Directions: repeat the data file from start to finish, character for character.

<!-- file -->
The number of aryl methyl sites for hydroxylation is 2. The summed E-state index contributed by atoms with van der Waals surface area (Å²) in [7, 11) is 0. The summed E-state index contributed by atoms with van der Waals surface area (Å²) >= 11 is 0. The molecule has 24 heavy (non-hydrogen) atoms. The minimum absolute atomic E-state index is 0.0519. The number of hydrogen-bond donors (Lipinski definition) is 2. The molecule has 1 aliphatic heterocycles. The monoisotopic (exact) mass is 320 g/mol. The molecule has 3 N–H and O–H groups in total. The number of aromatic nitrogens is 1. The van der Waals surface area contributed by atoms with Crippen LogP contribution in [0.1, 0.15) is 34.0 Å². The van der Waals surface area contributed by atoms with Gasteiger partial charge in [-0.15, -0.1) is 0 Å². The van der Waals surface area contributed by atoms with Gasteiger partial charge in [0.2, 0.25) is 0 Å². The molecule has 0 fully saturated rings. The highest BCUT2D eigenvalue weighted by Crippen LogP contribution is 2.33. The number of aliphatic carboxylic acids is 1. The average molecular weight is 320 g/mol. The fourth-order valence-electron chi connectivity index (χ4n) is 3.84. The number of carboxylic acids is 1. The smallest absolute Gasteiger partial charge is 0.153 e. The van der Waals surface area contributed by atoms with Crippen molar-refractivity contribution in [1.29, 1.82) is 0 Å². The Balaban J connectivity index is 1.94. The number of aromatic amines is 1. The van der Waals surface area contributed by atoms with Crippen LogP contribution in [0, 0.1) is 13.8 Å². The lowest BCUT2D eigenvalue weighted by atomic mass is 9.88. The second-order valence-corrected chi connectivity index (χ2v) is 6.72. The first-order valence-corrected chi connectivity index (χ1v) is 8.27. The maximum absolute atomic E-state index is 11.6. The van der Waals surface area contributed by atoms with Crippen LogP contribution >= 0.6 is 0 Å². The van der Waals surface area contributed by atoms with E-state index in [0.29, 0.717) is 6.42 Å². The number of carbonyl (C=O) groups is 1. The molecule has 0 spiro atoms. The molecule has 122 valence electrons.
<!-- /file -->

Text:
The number of aryl methyl sites for hydroxylation is 2. The summed E-state index contributed by atoms with van der Waals surface area (Å²) in [7, 11) is 0. The summed E-state index contributed by atoms with van der Waals surface area (Å²) >= 11 is 0. The molecule has 24 heavy (non-hydrogen) atoms. The minimum absolute atomic E-state index is 0.0519. The number of hydrogen-bond donors (Lipinski definition) is 2. The molecule has 1 aliphatic heterocycles. The monoisotopic (exact) mass is 320 g/mol. The molecule has 3 N–H and O–H groups in total. The number of aromatic nitrogens is 1. The van der Waals surface area contributed by atoms with Crippen LogP contribution in [0.1, 0.15) is 34.0 Å². The van der Waals surface area contributed by atoms with Gasteiger partial charge in [-0.15, -0.1) is 0 Å². The van der Waals surface area contributed by atoms with Gasteiger partial charge in [0.2, 0.25) is 0 Å². The molecule has 0 fully saturated rings. The highest BCUT2D eigenvalue weighted by Crippen LogP contribution is 2.33. The number of aliphatic carboxylic acids is 1. The average molecular weight is 320 g/mol. The fourth-order valence-electron chi connectivity index (χ4n) is 3.84. The number of carboxylic acids is 1. The smallest absolute Gasteiger partial charge is 0.153 e. The van der Waals surface area contributed by atoms with Crippen molar-refractivity contribution in [1.29, 1.82) is 0 Å². The Balaban J connectivity index is 1.94. The number of aromatic amines is 1. The van der Waals surface area contributed by atoms with Crippen LogP contribution in [0, 0.1) is 13.8 Å². The lowest BCUT2D eigenvalue weighted by atomic mass is 9.88. The second-order valence-corrected chi connectivity index (χ2v) is 6.72. The first-order valence-corrected chi connectivity index (χ1v) is 8.27. The maximum absolute atomic E-state index is 11.6. The van der Waals surface area contributed by atoms with Crippen LogP contribution >= 0.6 is 0 Å². The van der Waals surface area contributed by atoms with E-state index in [0.29, 0.717) is 6.42 Å². The number of carbonyl (C=O) groups is 1. The molecule has 0 spiro atoms. The molecule has 122 valence electrons.